Dodge Ram pickup trucks await customers Jan. 5 on the lot at Landmark Dodge Chrysler Jeep in Morrow, Ga. Buoyed by a resurgent economy, holiday sales, cheap gasoline and a love affair with pickup trucks, Americans headed to car dealers in droves last month, pushing full-year sales to what's likely to be the highest level since 2006.
John Bazemore AP

Sales of cars surged in December, and analysts believe that the year's total will exceed 17 million, making it the fifth straight year of growth for the industry.

Cheap gas prices helped make that happen, as sales of trucks, SUVs and luxury vehicles rose rapidly. Jeep's sales, for instance, were up 40 percent on increased consumer demand for crossover SUVs. Meanwhile, demand for hybrid and alternative-fuel vehicles shrank.

Scott Painter, founder and CEO of auto sales website TrueCar, says those trends aren't necessarily good for the industry as a whole.

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5:08pm

Mon January 5, 2015
Law

Same-Sex Marriages Start In Florida

Originally published on Mon January 5, 2015 6:31 pm

Copyright 2015 NPR. To see more, visit http://www.npr.org/.

Transcript

ROBERT SIEGEL, HOST:

Today, Florida became the 36th state to legalize gay marriage after an extended legal battle in state and federal courts. NPR's Greg Allen was at the courthouse in Miami for today's ruling.

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5:08pm

Mon January 5, 2015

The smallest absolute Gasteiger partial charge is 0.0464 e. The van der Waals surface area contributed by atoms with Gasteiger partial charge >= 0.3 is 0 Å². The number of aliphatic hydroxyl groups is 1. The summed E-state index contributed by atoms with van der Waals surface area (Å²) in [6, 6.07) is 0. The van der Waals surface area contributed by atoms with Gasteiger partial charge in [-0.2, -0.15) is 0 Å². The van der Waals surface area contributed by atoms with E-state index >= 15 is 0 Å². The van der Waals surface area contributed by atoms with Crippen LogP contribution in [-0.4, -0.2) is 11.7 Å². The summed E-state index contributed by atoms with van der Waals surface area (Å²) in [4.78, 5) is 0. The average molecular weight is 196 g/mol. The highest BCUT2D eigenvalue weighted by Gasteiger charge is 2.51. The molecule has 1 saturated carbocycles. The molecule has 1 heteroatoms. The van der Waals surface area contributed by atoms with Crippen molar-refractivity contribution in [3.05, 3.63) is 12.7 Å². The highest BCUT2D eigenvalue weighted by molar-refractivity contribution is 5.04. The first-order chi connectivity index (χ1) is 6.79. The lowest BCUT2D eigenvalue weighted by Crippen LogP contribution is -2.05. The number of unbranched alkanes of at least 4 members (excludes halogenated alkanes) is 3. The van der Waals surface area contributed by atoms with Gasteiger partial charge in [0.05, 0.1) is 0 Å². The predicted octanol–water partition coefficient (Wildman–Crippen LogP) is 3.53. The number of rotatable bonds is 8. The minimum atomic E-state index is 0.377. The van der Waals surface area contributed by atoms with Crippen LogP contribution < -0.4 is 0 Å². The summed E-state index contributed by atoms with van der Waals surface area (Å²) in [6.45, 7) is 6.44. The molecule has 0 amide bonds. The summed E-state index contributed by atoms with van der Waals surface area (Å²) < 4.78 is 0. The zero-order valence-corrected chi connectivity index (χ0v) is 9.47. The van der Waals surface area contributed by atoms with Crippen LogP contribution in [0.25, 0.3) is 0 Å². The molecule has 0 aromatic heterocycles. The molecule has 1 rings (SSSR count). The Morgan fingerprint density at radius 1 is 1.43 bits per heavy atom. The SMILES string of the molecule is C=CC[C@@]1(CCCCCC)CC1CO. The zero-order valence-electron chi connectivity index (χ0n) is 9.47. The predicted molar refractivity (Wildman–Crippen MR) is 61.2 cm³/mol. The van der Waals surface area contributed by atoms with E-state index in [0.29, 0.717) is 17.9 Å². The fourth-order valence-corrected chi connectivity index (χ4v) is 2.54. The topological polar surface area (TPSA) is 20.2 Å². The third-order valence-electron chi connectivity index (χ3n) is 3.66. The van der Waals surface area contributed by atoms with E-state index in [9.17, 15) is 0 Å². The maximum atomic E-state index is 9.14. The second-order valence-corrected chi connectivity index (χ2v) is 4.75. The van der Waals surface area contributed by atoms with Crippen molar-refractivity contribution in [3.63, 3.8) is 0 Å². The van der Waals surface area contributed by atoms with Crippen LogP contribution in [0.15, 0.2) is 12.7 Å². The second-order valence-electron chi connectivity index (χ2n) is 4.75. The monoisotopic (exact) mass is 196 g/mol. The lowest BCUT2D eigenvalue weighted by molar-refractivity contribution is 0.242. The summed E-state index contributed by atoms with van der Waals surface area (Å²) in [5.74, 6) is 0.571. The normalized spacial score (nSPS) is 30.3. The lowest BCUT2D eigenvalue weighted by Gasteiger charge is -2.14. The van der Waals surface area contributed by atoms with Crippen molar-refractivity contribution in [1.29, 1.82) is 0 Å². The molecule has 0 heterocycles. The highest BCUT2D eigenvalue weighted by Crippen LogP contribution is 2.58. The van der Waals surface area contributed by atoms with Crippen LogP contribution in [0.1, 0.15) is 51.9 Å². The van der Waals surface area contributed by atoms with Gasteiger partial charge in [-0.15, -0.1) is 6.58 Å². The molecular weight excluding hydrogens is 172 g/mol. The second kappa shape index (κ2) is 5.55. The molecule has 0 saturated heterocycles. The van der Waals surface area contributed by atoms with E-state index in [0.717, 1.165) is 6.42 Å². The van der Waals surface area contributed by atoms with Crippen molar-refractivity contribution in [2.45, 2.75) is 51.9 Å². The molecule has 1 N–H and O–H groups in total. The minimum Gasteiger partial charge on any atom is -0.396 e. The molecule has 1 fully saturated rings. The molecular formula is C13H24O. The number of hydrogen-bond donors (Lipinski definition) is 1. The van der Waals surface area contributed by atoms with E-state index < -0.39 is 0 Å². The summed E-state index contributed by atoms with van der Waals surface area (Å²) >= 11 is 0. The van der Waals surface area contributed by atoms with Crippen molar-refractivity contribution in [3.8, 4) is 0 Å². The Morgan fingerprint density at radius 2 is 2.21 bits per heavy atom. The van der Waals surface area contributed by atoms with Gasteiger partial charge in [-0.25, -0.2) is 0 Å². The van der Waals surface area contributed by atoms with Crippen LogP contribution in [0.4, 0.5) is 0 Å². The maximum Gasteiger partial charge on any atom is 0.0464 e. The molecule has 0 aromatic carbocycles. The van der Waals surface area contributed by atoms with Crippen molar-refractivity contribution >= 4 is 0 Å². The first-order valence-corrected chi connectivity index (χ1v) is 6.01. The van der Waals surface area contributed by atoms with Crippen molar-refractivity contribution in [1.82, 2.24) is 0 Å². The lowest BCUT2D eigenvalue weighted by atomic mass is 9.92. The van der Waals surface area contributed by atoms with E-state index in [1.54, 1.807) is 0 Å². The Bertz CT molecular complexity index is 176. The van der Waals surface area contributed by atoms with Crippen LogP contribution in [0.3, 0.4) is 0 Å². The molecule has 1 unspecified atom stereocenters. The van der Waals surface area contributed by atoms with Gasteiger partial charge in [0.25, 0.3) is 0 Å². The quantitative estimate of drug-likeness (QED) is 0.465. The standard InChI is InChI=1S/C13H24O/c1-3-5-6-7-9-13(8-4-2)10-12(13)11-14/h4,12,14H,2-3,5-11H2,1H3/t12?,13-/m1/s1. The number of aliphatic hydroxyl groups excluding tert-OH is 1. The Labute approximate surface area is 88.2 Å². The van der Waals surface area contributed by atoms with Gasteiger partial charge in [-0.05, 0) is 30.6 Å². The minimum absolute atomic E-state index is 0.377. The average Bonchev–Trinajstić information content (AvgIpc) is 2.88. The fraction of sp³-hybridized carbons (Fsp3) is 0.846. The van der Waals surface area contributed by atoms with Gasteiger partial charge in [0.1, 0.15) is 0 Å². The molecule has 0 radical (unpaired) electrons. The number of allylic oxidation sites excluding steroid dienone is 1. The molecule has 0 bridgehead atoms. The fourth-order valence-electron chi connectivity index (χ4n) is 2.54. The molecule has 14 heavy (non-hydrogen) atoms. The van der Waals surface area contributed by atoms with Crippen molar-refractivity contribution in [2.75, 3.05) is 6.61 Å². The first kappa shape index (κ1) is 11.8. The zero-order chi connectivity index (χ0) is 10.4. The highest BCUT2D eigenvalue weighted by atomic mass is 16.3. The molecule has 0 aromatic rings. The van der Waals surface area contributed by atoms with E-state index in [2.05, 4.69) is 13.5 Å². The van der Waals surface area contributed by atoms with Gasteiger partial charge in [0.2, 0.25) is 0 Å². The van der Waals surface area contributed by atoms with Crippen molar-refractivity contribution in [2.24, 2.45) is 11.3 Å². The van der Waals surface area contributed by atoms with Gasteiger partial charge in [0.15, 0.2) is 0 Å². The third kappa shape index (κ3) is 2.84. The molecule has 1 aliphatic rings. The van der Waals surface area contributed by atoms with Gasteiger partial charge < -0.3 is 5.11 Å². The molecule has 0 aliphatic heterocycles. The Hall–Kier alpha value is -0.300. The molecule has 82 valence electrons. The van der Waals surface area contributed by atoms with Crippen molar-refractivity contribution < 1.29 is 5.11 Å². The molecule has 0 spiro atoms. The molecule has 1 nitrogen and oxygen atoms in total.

All Tech Considered

Self-Tracking Gadgets That Play Doctor Abound At CES

Originally published on Wed January 7, 2015 1:30 pm

The San Francisco-based startup CellScope has built a tool to do ear exams at home, instead of going to the doctor.
Cellscope

When your kid's ear is throbbing at 2 a.m., you might want to grab the car keys and head to the emergency room. But now you can pick up your iPhone instead.

A startup called CellScope has built a little ear probe that you clip on top of your iPhone camera. The footage streams into an app where you can view the inside the ear.

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8:54pm

Sun January 4, 2015
Environment

A Shadow Economy Lurks In An Electronics Graveyard

Originally published on Wed January 7, 2015 3:51 pm

Kwesi Bido, 14, (right) stops to fix 13-year-old Inusa Mohammed's flip flop. Both spend evenings and weekends searching for scrap at Agbogbloshie, an electronic waste dump in Accra, Ghana.
Courtesy of Yepoka Yeebo

The average American produces an estimated 66 pounds of electronic waste every year. You can't compost it; it's gotta go somewhere.

Often, in violation of the law, that means a dump in the developing world — like the region of Agbogbloshie in the West African nation Ghana.